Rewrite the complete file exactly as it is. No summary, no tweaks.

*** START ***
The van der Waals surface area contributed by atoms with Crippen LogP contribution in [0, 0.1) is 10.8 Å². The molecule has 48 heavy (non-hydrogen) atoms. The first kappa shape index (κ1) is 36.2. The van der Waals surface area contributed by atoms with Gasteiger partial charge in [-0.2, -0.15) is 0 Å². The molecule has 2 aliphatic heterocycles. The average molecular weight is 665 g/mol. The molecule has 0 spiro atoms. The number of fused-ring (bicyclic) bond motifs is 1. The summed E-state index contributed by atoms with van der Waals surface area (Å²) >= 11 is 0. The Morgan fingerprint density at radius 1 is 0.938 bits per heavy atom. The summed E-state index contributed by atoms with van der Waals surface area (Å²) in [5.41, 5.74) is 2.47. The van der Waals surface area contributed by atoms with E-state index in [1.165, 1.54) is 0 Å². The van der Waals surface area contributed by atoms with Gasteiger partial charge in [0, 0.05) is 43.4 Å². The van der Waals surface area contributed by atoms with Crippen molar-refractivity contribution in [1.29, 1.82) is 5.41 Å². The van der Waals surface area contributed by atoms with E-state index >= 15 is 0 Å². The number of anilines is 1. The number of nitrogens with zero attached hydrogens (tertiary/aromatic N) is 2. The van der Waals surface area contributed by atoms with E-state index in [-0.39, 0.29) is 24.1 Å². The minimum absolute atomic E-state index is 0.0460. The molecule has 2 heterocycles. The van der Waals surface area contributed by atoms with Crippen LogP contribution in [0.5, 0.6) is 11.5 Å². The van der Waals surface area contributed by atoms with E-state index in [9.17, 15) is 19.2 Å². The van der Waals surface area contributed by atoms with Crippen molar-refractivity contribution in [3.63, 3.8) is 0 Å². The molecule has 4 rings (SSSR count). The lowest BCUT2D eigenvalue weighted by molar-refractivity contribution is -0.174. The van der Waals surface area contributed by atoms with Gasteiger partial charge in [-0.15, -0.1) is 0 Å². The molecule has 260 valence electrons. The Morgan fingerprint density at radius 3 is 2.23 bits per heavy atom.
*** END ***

The van der Waals surface area contributed by atoms with Crippen LogP contribution in [0, 0.1) is 10.8 Å². The molecule has 48 heavy (non-hydrogen) atoms. The first kappa shape index (κ1) is 36.2. The van der Waals surface area contributed by atoms with Gasteiger partial charge in [-0.2, -0.15) is 0 Å². The molecule has 2 aliphatic heterocycles. The average molecular weight is 665 g/mol. The molecule has 0 spiro atoms. The number of fused-ring (bicyclic) bond motifs is 1. The summed E-state index contributed by atoms with van der Waals surface area (Å²) >= 11 is 0. The Morgan fingerprint density at radius 1 is 0.938 bits per heavy atom. The summed E-state index contributed by atoms with van der Waals surface area (Å²) in [5.41, 5.74) is 2.47. The van der Waals surface area contributed by atoms with E-state index in [1.165, 1.54) is 0 Å². The van der Waals surface area contributed by atoms with Gasteiger partial charge in [0, 0.05) is 43.4 Å². The van der Waals surface area contributed by atoms with Crippen molar-refractivity contribution in [1.29, 1.82) is 5.41 Å². The van der Waals surface area contributed by atoms with E-state index >= 15 is 0 Å². The number of anilines is 1. The number of nitrogens with zero attached hydrogens (tertiary/aromatic N) is 2. The van der Waals surface area contributed by atoms with E-state index in [-0.39, 0.29) is 24.1 Å². The minimum absolute atomic E-state index is 0.0460. The molecule has 2 heterocycles. The van der Waals surface area contributed by atoms with Crippen LogP contribution in [0.5, 0.6) is 11.5 Å². The van der Waals surface area contributed by atoms with E-state index in [9.17, 15) is 19.2 Å². The van der Waals surface area contributed by atoms with Crippen molar-refractivity contribution in [3.63, 3.8) is 0 Å². The molecule has 4 rings (SSSR count). The lowest BCUT2D eigenvalue weighted by molar-refractivity contribution is -0.174. The van der Waals surface area contributed by atoms with Gasteiger partial charge in [-0.15, -0.1) is 0 Å². The molecule has 260 valence electrons. The Morgan fingerprint density at radius 3 is 2.23 bits per heavy atom.